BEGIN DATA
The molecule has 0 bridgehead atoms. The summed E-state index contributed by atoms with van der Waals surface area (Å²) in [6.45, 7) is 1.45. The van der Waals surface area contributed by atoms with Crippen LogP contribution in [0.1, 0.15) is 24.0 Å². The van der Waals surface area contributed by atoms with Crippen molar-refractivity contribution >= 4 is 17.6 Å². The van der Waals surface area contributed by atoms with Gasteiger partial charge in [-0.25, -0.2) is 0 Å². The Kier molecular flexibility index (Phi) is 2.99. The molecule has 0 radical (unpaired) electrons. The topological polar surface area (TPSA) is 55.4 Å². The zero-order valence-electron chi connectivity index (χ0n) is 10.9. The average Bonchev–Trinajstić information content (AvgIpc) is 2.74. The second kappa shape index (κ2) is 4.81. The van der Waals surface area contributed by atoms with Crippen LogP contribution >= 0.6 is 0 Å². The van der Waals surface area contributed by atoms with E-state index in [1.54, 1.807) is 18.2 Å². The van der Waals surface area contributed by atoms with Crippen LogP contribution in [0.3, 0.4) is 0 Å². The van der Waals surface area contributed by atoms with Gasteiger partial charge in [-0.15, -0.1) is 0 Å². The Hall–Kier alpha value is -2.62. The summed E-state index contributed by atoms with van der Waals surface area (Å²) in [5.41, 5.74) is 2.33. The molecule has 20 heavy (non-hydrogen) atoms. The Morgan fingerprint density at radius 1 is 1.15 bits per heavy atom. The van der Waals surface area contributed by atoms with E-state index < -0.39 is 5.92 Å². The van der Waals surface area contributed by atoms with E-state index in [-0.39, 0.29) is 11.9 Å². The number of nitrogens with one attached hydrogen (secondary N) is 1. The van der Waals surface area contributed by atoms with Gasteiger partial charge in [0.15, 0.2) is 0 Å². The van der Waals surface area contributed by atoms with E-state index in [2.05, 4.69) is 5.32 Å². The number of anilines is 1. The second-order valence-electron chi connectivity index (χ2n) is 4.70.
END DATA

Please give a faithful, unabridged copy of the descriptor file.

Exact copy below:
The molecule has 0 bridgehead atoms. The summed E-state index contributed by atoms with van der Waals surface area (Å²) in [6.45, 7) is 1.45. The van der Waals surface area contributed by atoms with Crippen LogP contribution in [0.1, 0.15) is 24.0 Å². The van der Waals surface area contributed by atoms with Crippen molar-refractivity contribution >= 4 is 17.6 Å². The van der Waals surface area contributed by atoms with Gasteiger partial charge in [-0.25, -0.2) is 0 Å². The Kier molecular flexibility index (Phi) is 2.99. The molecule has 0 radical (unpaired) electrons. The topological polar surface area (TPSA) is 55.4 Å². The zero-order valence-electron chi connectivity index (χ0n) is 10.9. The average Bonchev–Trinajstić information content (AvgIpc) is 2.74. The second kappa shape index (κ2) is 4.81. The van der Waals surface area contributed by atoms with Crippen LogP contribution >= 0.6 is 0 Å². The van der Waals surface area contributed by atoms with E-state index in [1.54, 1.807) is 18.2 Å². The van der Waals surface area contributed by atoms with Crippen LogP contribution in [0.3, 0.4) is 0 Å². The van der Waals surface area contributed by atoms with Gasteiger partial charge in [-0.15, -0.1) is 0 Å². The Hall–Kier alpha value is -2.62. The summed E-state index contributed by atoms with van der Waals surface area (Å²) in [5.41, 5.74) is 2.33. The molecule has 20 heavy (non-hydrogen) atoms. The Morgan fingerprint density at radius 1 is 1.15 bits per heavy atom. The van der Waals surface area contributed by atoms with E-state index < -0.39 is 5.92 Å². The van der Waals surface area contributed by atoms with E-state index in [-0.39, 0.29) is 11.9 Å². The number of nitrogens with one attached hydrogen (secondary N) is 1. The van der Waals surface area contributed by atoms with Gasteiger partial charge in [0.15, 0.2) is 0 Å². The van der Waals surface area contributed by atoms with E-state index in [2.05, 4.69) is 5.32 Å². The number of anilines is 1. The second-order valence-electron chi connectivity index (χ2n) is 4.70.